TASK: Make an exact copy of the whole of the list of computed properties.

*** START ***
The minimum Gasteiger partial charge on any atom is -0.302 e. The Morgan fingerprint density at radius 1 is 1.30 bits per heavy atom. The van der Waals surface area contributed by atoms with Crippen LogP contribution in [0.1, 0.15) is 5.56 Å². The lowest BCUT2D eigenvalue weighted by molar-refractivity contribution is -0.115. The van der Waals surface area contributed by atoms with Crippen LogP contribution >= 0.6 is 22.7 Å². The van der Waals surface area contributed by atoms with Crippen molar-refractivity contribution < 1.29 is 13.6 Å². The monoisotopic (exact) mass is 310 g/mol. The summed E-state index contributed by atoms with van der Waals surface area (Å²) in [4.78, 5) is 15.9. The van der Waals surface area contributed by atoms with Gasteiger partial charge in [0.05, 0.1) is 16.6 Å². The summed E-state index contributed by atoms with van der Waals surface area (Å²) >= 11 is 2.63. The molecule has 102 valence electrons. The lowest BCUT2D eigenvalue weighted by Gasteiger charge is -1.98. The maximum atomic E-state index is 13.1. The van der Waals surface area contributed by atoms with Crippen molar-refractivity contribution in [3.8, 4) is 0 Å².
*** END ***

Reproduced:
The minimum Gasteiger partial charge on any atom is -0.302 e. The Morgan fingerprint density at radius 1 is 1.30 bits per heavy atom. The van der Waals surface area contributed by atoms with Crippen LogP contribution in [0.1, 0.15) is 5.56 Å². The lowest BCUT2D eigenvalue weighted by molar-refractivity contribution is -0.115. The van der Waals surface area contributed by atoms with Crippen LogP contribution >= 0.6 is 22.7 Å². The van der Waals surface area contributed by atoms with Crippen molar-refractivity contribution < 1.29 is 13.6 Å². The monoisotopic (exact) mass is 310 g/mol. The summed E-state index contributed by atoms with van der Waals surface area (Å²) in [4.78, 5) is 15.9. The van der Waals surface area contributed by atoms with Gasteiger partial charge in [0.05, 0.1) is 16.6 Å². The summed E-state index contributed by atoms with van der Waals surface area (Å²) >= 11 is 2.63. The molecule has 102 valence electrons. The lowest BCUT2D eigenvalue weighted by Gasteiger charge is -1.98. The maximum atomic E-state index is 13.1. The van der Waals surface area contributed by atoms with Crippen molar-refractivity contribution in [3.8, 4) is 0 Å².